You can read McCloud's comic either here, or with a slightly different interface here. (Update: An even better interface is here.) McCloud has a brief FAQ about the comic up on his web site here.
(Image adapted from a self-portrait by Scott McCloud (found
here) by using the "Chrome" filter in Photoshop.)
I have to say, it was very clever of Google to hire McCloud to do an introduction to their comic. While I admit my attention drifted a bit in chapter two, for the most part it was quite successful in getting me to want to try their new browser. (My main computer is in the shop at the moment, so I ain't downloading anything major now, but I'll probably try it once it gets back.) it certainly sounds like it'll fix some of the frustrations of the all-too-frequently crashy Firefox, which is the main browser I use at the moment. (Update: Actually, I won't be trying it, since I just learned (here) that there is no mac version.)
Of course, it's supposed to make the browser sound good: it's basically an ad -- aka propaganda. Sort of the comics equivalent of an infomercial. But it's an informative one, with far better production values than most; and -- most importantly -- it's an entertaining one. (And of course all this adds up to it being, for me at least, an effective one.)
One thing to note about the comic is that it's fairly substantial: when I first saw a link to it (here), I assumed it would be a brief introduction of perhaps a few pages. But actually it's a full 38 page comic -- not a minor work at all. And it goes into a fair amount of detail about what they were trying to do with the browser -- the problems they were trying to fix, the features they were trying to add, and that sort of thing.
An excerpt from p. 27 of McCloud's Google Chrome.
As a long time reader & fan of McCloud's nonfiction comics, it was interesting to read one which -- while very much in his familiar style -- did not feature his familiar avatar, but rather showed a host of other figures in its place. (It was interesting, for example, to see how his standard gestures worked when others did them -- or what replaced those gestures in similar situations.) I will say that I think the comic would have been slightly more effective with a single tour guide, although that's a minor point.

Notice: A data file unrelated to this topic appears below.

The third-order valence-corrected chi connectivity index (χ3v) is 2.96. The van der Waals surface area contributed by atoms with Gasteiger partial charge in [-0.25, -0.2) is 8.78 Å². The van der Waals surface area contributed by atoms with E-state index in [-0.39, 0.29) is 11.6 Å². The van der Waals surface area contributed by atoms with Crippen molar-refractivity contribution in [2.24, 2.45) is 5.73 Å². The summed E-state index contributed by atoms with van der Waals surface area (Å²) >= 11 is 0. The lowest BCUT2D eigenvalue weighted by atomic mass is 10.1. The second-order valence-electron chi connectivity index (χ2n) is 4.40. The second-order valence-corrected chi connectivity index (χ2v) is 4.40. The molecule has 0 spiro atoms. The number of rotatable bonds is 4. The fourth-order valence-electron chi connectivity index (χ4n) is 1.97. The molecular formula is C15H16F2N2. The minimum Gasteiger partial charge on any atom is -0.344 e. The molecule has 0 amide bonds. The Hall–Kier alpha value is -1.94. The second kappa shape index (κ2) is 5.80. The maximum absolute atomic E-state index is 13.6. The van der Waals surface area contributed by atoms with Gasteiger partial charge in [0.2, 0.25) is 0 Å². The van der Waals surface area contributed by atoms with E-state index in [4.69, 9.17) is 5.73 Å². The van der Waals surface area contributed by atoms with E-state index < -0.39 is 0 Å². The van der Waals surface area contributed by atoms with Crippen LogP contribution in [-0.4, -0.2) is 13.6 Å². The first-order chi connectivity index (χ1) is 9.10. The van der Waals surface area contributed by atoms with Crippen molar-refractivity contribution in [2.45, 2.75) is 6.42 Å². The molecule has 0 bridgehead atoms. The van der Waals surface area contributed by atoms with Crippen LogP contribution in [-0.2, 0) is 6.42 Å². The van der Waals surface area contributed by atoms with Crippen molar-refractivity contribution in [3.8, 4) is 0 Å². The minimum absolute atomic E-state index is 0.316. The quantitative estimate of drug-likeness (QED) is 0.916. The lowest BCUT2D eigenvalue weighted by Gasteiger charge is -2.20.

My main complaint about the comic is that -- quite oddly for a McCloud comic -- it isn't really well adapted to the web: it's a print comic scanned in, with all the awkwardness inherent in that format (an awkwardness that has never been better explained than by McCloud himself). He says that they're working on a better interface, and I hope that's true. I certainly can't imagine that many people will print the thing out, so I don't know why they (McCloud? Google?) chose that format -- maybe they're printing it to distribute? Still, rather odd.
Despite this, it's still an interesting & entertaining comic, if you don't mind reading admitted advertising.
Update: John Brownlee at BoingBoing Gadgets offers a different view:
Scott McCloud's 38-page "Google Chrome" comic was just so insufferably smug, self-important and impenetrable that we're still trying to knead out the resulting big rubbery one long enough to actually install the damn thing... McCloud's comic was so filled with ill-defined, meaningless technobabble that it made a complete mockery of his masterpiece, Understanding Comics. Valleywag's Paul Boutin brilliantly observes that the whole thing reads "like the middle of a Neal Stephenson novel."Well, that explains why I got lost in part two. But overall, personally, I liked it more than that.
Also -- the point of his post -- Brownlee links to this round-up of parodies of McCloud's comic. Follow the links in that post for more parodies (it's really astonishing how many there are already!) -- I liked this one and this one myself. The latter ironically has a more McCloudian interface than the original.